Monday 27 January, 2020

Does it make sense to confine Huawei to the ‘non-core’ part of a 5G network?

This seems to be the UK’s fallback position to avoid antagonising the Chinese state (though it won’t mollify the Americans). Bruce Schneier has some interesting things to say about this. Sample:

The 5G security problems are threefold. First, the standards are simply too complex to implement securely. This is true for all software, but the 5G protocols offer particular difficulties. Because of how it is designed, the system blurs the wireless portion of the network connecting phones with base stations and the core portion that routes data around the world. Additionally, much of the network is virtualized, meaning that it will rely on software running on dynamically configurable hardware. This design dramatically increases the points vulnerable to attack, as does the expected massive increase in both things connected to the network and the data flying about it.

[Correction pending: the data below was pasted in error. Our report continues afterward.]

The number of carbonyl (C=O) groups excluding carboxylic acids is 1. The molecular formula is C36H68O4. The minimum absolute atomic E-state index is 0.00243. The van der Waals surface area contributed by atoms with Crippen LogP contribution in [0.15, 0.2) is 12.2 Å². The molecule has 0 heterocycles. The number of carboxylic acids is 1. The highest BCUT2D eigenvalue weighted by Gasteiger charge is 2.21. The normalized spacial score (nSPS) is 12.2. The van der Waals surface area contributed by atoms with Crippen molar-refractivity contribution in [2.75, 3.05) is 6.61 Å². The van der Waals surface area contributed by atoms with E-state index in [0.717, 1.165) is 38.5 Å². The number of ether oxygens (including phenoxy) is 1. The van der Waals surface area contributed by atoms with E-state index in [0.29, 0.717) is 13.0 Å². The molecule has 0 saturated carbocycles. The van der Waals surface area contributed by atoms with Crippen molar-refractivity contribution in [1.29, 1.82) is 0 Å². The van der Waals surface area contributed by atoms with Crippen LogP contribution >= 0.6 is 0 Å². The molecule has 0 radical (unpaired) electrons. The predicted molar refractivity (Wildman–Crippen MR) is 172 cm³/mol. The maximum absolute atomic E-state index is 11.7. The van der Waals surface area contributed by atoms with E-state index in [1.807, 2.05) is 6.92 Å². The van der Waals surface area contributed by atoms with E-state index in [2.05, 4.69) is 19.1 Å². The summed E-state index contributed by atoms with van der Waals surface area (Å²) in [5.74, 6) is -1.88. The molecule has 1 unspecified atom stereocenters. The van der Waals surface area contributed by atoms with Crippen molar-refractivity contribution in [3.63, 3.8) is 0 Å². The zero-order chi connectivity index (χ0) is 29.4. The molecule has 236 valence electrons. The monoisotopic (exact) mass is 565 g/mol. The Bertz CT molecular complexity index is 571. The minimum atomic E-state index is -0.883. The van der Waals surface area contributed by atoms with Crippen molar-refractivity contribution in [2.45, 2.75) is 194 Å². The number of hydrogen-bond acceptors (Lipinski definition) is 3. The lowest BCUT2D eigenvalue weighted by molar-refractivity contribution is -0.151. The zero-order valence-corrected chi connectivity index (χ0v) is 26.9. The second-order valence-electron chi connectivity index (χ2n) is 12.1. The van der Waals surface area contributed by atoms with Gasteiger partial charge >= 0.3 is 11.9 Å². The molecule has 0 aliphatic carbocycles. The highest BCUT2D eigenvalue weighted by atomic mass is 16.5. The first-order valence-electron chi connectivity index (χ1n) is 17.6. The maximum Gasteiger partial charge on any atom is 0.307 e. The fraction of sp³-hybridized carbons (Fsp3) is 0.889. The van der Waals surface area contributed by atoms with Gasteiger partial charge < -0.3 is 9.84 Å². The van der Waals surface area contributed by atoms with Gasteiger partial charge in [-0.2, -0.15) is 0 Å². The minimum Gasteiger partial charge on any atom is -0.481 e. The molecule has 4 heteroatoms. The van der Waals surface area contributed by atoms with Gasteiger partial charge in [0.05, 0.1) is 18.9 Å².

Second, there’s so much backward compatibility built into the 5G network that older vulnerabilities remain. 5G is an evolution of the decade-old 4G network, and most networks will mix generations. Without the ability to do a clean break from 4G to 5G, it will simply be impossible to improve security in some areas. Attackers may be able to force 5G systems to use more vulnerable 4G protocols, for example, and 5G networks will inherit many existing problems.

Third, the 5G standards committees missed many opportunities to improve security. Many of the new security features in 5G are optional, and network operators can choose not to implement them. The same happened with 4G; operators even ignored security features defined as mandatory in the standard because implementing them was expensive. But even worse, for 5G, development, performance, cost, and time to market were all prioritized over security, which was treated as an afterthought.

Schneier’s view is that “It’s really too late to secure 5G networks”. 5G security, he says,